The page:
Trending Topics

‘What Led Him to This Assumption?’: Black Attorneys Compare Being Mistaken for Defendants In Courtroom to the Systemic Biases Their Clients Face

“What could have led him to this assumption, other than the color of my skin,” said Brooklyn Crockton, Roger Williams University School of Law student who was racially profiled at a Rhode Island courthouse.

Crockton, 25, was representing a client as part of the school’s criminal defense clinic at the Garrahy Judicial Complex on March 3, when a sheriff’s deputy pulled her aside.

“I’m walking into the courtroom and I’m like, good morning, good morning, and he’s like can you please step over to the side and I’m like, OK He goes, well, aren’t you the defendant, and I go no, no, not the defendant,” Crockton said.

Crockton says while in the courtroom matters worsened. “To add insult to injury, once I’m inside the courtroom, he continues to be very patronizing to me telling me where to sit and what to do as if I’ve never entered into a courtroom before,” Crockton said of the experience.

The law student shared her experience on her TikTok which garnered hundreds of thousands of views. She’s using the experience she described as embarrassing to highlight a perpetual problem that plagues the U.S. justice system, racial bias.

“It’s kind of this trickledown effect when it comes to people of color interacting with the system because as legal professionals, we encounter the implicit racism and sometimes it’s very overt but we’re not the biggest losers in these instances, the biggest losers are the defendants, the people coming and having this adversarial interaction with the judiciary,” Brockton said.

Laura McNeal, J.D., Ph.D., is a legal analyst and law professor at the University of Louisville with more than 20 years’ experience in the legal field. She describes within her career, she too experienced similar racial profiling as Crockton during her career.

“I’ve been stopped when I provided expert testimony, ‘ma’am, do you need help’ as if I don’t know where I’m going, I’m in a courthouse, I’m a legal professional,” McNeal said.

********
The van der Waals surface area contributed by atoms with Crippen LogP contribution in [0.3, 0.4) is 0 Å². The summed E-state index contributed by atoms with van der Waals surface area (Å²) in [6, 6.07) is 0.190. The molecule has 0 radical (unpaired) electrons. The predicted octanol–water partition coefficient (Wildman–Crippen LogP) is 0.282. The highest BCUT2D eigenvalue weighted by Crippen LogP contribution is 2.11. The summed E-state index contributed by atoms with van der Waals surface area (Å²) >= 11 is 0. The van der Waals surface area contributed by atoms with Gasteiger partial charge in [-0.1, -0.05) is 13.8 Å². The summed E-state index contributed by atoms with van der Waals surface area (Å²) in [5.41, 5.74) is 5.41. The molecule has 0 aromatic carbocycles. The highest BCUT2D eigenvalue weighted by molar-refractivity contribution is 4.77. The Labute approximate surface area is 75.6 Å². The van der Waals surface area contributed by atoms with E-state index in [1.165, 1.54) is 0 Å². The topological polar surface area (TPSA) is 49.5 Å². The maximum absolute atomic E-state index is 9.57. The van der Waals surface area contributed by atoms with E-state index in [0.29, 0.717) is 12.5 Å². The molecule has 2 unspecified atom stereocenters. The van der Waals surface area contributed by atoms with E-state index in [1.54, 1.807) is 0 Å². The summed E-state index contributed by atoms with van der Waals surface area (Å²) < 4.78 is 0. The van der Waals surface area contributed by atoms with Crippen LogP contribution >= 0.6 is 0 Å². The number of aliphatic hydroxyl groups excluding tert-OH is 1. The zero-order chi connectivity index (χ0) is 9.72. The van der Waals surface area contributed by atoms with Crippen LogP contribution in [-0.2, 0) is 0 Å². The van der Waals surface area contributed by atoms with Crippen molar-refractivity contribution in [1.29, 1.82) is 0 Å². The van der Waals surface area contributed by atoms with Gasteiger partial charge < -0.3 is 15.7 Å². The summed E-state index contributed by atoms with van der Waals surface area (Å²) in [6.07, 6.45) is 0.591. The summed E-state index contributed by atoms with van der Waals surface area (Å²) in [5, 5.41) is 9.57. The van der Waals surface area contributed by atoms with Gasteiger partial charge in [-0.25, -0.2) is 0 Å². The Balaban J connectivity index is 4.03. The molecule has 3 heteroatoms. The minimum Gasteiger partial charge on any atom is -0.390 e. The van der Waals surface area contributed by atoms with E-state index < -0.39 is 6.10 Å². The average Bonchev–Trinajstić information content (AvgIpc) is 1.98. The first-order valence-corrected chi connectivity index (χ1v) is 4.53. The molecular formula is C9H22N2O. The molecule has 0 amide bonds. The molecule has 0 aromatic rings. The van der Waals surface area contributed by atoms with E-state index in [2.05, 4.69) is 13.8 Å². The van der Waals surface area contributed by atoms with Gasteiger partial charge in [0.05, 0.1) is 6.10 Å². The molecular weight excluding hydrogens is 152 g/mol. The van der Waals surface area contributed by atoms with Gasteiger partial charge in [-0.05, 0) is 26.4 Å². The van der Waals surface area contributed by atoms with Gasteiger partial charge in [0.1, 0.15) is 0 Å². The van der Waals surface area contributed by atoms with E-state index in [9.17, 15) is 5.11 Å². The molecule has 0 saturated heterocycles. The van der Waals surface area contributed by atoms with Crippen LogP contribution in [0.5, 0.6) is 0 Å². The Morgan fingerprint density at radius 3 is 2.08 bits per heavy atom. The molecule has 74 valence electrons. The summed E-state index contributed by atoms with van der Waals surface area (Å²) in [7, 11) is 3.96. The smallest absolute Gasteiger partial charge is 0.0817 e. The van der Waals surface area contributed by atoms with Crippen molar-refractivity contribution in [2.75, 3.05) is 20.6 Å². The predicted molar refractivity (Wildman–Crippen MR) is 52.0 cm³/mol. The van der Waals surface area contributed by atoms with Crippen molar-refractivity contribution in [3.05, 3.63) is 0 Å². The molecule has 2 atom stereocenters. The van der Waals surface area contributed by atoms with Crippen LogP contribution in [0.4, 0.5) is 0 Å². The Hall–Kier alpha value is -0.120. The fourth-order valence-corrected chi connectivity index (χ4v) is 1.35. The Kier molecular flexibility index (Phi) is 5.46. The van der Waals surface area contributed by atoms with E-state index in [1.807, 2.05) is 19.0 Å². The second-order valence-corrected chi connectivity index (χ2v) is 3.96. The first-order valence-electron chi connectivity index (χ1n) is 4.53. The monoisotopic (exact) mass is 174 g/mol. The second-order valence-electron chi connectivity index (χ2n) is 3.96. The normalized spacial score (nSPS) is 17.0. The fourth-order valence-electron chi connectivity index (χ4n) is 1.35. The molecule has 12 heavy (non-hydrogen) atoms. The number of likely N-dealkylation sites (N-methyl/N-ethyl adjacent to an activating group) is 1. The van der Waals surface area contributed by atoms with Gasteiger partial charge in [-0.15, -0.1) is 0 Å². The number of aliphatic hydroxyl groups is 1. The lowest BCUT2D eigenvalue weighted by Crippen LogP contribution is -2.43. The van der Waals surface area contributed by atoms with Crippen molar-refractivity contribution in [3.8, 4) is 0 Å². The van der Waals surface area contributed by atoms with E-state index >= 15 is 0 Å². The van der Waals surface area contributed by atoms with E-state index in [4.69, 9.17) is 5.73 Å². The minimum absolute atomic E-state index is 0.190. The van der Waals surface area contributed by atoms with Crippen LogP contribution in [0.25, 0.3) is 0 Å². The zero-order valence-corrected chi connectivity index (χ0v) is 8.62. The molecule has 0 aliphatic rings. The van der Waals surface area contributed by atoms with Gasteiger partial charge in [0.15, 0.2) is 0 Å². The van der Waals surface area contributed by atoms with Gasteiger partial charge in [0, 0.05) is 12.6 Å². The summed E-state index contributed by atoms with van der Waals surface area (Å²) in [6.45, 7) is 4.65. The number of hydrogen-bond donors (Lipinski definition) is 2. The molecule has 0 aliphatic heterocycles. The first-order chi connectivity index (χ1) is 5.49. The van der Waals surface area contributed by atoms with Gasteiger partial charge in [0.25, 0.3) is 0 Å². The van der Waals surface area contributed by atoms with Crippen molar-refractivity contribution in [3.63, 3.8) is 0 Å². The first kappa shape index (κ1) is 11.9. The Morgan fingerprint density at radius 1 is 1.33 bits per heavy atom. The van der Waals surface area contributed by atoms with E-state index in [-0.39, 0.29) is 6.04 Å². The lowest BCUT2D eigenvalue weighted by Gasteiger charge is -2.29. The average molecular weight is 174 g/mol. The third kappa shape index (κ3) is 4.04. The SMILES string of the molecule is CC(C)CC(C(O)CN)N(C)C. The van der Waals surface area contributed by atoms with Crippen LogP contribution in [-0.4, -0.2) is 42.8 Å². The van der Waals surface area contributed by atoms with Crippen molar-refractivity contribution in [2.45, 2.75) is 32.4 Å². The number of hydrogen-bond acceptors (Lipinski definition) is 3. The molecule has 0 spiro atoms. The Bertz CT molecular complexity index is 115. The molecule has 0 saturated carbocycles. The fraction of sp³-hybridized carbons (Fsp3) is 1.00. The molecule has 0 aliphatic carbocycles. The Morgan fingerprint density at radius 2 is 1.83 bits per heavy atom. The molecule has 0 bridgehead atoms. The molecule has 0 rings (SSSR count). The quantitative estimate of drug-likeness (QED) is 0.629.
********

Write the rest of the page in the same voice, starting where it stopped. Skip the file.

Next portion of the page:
McNeal says she has told law students of color to expect racism within their career despite having earned a law degree. She also provides anti-bias trainings various law schools across the country. She says within academia, there’s a general belief America is moving towards a post-racial society and incidents like what happened to Crockton is continued proof of the opposite and more bias trainings are needed at all levels within the justice system.

“If you can imagine at every level when you’re first stopped by a police officer because you’re racially profiled, to not being able to afford an attorney so you have a public defender who may not have all the resources, then you have a prosecutor who’s looking the other way for some suspects and may have a totally different approach for you so at every level, the sentencing the judges and systemic racism is embedded within all of our institutions at multiple levels and the moment we really acknowledge that as a society then we can start moving to authentic change,” McNeal said.  

Crockton says the deputy who sparked the uproar did haphazardly apologize for his actions. More importantly, Crockton says this experience further validates why she pursued the legal profession in the first place, to shine a light on racial disparities and biases negatively impacting people of color.

“Since I’ve got into my career, I realize that’s the debt we have to pay to ensure more people that are educated within our system otherwise this mass incarceration and implicit racism when it comes to the judiciary, it’s never going to stop,” Crockton said of her purpose in becoming a lawyer.

Back to top